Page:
Eric Abetz suggests Yassmin Abdel-Magied moves to an ‘Arab dictatorship’

Liberal Senator suggests Yassmin Abdel-Magied moves to an ‘Arab dictatorship’

Rita Panahi criticises ABC presenter’s ‘idiotic statement’

A LIBERAL senator has suggested outspoken Muslim feminist (?) Yassmin Abdel-Magied leave Australia for an “Arab dictatorship”.

Eric Abetz made the call — which Ms Abdel-Magied has described as “baffling” — after the controversial former ABC presenter called the government a “neoliberalism capitalist project” during a speech at a Canberra leadership forum this week.

Speaking on a panel at the Australian National University, Ms Abdel-Magied suggested the Australian parliamentary system had failed.

“The traditional parliamentary system, I mean look at the photo of the House of Representatives,” she said. “It doesn’t represent anyone.”

Yassmin Abdel-Magied spoke at an ANU event at the National Library in Canberra. Picture: Kym Smith

Yassmin Abdel-Magied spoke at an ANU event at the National Library in Canberra. Picture: Kym SmithSource:News Corp Australia

Asked by an audience member if there were alternative forms of government that might work “as western democracies falter”, she applauded the question and said it was assumed the “neoliberalism capitalist project” had worked for everyone.

Senator Abetz took issue with the comment, responding on Facebook, saying Ms Abdel-Magied was “effectively backing Arab dictatorships where forced marriages, genital mutilation and sexuality-based executions are legal and reprehensible”.

“If Ms Abdel-Magied thinks our system of government is so bad perhaps she should stop being a drain on the taxpayer and move to one of these Arab dictatorships that are so welcoming of women.”

Liberal Senator Eric Abetz suggested Yassmin leave the country in a strongly worded Facebook post. Picture: Mick Tsikas/AAP

Liberal Senator Eric Abetz suggested Yassmin leave the country in a strongly worded Facebook post. Picture: Mick Tsikas/AAPSource:AAP

Ms Abdel-Magied’s taxpayer funded projects were criticised after an Anzac Day Facebook post on Facebook which said “Lest. We. Forget. (Manus, Nauru, Syria, Palestine)”.

After the controversial post was brought to attention there were calls for the Ms Abdel-Magied to be replaced as presenter of ABC 24 program Australia Wide and removed from the taxpayer-funded Council for Australian Arab Relations.

Australian Wide has since been cancelled.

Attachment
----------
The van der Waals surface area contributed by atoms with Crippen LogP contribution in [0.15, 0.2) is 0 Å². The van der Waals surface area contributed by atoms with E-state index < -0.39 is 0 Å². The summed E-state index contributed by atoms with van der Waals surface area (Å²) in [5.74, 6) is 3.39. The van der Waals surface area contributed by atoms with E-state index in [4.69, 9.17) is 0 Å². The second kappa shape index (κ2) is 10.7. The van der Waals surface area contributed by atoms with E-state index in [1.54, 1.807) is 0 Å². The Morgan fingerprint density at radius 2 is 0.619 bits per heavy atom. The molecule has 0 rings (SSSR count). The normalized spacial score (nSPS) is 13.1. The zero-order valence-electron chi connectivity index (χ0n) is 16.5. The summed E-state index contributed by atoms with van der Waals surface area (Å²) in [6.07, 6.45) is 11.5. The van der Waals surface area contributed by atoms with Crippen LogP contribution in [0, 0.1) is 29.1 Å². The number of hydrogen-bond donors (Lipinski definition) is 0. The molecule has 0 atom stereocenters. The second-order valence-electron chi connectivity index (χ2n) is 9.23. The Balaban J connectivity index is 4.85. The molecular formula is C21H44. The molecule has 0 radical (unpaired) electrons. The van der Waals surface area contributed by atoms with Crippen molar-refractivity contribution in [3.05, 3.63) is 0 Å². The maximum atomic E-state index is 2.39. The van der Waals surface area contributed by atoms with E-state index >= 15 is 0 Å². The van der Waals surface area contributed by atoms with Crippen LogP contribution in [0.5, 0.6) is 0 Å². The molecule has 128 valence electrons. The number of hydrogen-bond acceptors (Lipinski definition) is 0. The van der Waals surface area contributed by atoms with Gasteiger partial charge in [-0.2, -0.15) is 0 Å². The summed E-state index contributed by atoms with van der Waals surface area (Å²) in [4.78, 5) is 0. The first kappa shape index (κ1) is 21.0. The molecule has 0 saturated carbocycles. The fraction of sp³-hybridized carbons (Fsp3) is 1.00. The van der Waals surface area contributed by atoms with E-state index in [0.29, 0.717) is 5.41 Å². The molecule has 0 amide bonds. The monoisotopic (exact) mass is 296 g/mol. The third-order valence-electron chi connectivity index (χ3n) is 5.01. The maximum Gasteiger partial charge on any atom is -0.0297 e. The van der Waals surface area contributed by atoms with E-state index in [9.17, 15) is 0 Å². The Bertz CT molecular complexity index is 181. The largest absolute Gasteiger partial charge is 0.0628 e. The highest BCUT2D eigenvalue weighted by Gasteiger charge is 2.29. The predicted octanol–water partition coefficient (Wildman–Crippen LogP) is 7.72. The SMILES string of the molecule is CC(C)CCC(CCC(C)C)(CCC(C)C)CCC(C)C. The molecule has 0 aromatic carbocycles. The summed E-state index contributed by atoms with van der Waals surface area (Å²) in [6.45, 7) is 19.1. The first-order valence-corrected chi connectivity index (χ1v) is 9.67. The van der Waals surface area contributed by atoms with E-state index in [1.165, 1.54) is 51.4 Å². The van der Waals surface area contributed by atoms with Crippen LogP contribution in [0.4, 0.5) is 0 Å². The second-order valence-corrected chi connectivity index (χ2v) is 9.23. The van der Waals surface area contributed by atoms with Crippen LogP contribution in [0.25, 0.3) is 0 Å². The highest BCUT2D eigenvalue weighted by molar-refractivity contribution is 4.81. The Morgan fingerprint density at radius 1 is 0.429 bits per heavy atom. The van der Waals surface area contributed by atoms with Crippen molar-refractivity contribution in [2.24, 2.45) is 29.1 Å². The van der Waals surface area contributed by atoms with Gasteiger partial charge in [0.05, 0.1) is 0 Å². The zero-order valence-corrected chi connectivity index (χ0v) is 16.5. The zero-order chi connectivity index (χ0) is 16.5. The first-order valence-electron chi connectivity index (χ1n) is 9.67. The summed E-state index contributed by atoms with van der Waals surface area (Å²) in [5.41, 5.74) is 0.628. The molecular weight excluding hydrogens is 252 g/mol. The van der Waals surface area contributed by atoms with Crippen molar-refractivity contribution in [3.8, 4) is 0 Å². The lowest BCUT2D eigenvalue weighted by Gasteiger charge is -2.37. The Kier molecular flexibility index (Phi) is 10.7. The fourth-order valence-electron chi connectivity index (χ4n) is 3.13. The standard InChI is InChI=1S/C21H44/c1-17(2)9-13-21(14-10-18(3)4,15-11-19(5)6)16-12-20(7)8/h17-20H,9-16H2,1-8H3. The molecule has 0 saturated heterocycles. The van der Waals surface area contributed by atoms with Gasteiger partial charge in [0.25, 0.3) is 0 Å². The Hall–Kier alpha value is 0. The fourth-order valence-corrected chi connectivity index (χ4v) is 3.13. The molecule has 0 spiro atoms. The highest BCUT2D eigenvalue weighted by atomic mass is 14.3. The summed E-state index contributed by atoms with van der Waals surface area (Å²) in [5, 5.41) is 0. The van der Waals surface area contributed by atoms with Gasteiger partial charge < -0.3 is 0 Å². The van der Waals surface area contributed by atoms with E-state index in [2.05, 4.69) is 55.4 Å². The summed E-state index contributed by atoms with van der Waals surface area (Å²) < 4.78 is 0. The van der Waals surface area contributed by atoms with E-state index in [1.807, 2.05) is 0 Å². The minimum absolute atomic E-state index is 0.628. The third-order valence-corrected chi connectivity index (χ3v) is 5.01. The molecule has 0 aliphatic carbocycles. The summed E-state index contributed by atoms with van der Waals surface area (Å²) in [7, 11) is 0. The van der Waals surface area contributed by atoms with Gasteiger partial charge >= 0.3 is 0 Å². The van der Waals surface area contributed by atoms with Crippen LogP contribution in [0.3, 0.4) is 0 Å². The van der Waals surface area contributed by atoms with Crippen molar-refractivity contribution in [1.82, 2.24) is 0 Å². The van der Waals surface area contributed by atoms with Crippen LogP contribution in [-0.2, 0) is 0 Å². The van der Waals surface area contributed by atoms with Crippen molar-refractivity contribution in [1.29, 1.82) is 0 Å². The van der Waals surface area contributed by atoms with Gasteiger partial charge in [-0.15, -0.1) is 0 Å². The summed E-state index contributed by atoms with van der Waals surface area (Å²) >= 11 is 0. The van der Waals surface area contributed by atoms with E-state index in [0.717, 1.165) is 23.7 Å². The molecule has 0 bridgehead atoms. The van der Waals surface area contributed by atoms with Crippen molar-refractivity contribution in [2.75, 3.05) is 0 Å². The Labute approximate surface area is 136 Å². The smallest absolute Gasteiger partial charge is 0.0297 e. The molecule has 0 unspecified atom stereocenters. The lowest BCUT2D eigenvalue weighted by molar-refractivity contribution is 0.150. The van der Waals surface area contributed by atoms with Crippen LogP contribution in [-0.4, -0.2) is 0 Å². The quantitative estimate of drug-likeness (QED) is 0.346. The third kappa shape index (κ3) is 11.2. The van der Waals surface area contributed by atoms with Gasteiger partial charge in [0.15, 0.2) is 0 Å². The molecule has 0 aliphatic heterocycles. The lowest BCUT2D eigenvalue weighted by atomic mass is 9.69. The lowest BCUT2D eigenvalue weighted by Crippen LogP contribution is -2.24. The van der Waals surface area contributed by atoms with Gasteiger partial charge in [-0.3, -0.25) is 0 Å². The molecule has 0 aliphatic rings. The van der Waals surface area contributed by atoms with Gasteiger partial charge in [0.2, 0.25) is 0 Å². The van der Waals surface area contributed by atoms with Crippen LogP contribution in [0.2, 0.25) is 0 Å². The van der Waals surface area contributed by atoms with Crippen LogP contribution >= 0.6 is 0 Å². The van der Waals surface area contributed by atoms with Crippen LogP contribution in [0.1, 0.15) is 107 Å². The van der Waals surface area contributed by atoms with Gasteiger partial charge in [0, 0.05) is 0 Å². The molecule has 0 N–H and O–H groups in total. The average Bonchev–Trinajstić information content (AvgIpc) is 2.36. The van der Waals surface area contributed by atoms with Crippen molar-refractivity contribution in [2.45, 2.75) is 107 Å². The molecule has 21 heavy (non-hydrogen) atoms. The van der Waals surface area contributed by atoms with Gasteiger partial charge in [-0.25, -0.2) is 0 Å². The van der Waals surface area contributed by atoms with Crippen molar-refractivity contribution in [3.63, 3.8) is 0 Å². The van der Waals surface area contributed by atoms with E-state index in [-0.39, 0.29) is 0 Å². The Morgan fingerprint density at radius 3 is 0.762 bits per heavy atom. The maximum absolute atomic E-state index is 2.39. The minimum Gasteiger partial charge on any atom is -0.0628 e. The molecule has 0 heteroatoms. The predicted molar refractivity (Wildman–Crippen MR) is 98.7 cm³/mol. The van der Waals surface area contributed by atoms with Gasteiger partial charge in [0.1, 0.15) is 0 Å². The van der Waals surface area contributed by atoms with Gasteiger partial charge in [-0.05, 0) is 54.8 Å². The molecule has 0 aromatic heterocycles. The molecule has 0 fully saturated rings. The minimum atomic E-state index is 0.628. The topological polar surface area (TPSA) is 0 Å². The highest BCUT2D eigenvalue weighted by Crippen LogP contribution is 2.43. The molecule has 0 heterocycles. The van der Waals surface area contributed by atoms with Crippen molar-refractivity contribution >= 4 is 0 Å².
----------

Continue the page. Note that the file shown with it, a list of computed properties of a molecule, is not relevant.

Ms Abdel-Magied told news.com.au she found the Mr Abetz’s response baffling.

“I find it baffling that Eric seems to have taken such a keen interest in my movements,” she said.

Yassmin feels unrepresented
Yassmin feels unrepresented

YASSMIN WILL SORT US OUT

Yassmin Abdel-Magied, who consults Hizb ut-Tahrir on all the important issues, takes aim at Australia’s shameful democracy.

She knows everything, inshallah:

Muslim activist Yassmin Abdel-Magied has declared Australia’s system of parliamentary democracy “doesn’t represent anyone”, and delivered a lecture on our inability to acknowledge that we live on “stolen land”.

The writer and mechanical engineer — whose ABC show was dumped last month — appeared on a panel at an Australian National University leadership forum in Canberra on Wednesday night.

Ms Abdel-Magied took a swipe at the media for taking the “easy option” and painting her as an “other” who poses a “threat”.

She’s mostly a threat to our taxes. Sounds like a fun night at the ANU:

Another audience member who identified himself as “Kevin” observed that there were alternatives to western democracies, such as theocracies in the Middle East and “relatively benign dictatorships” in Asia.

“Do you think that as western democracies falter and are unable to respond to policy challenges meaningfully, such as climate change, those alternative forms of governance and arranging society become even more popular and more attractive?” Kevin asked.

Ms Abdel-Magied said it was a great question because it the assumption that the “neoliberalist capitalist project” had worked for everyone.

It seems to be working for her. Still, there’s always the option of returning to Sudan.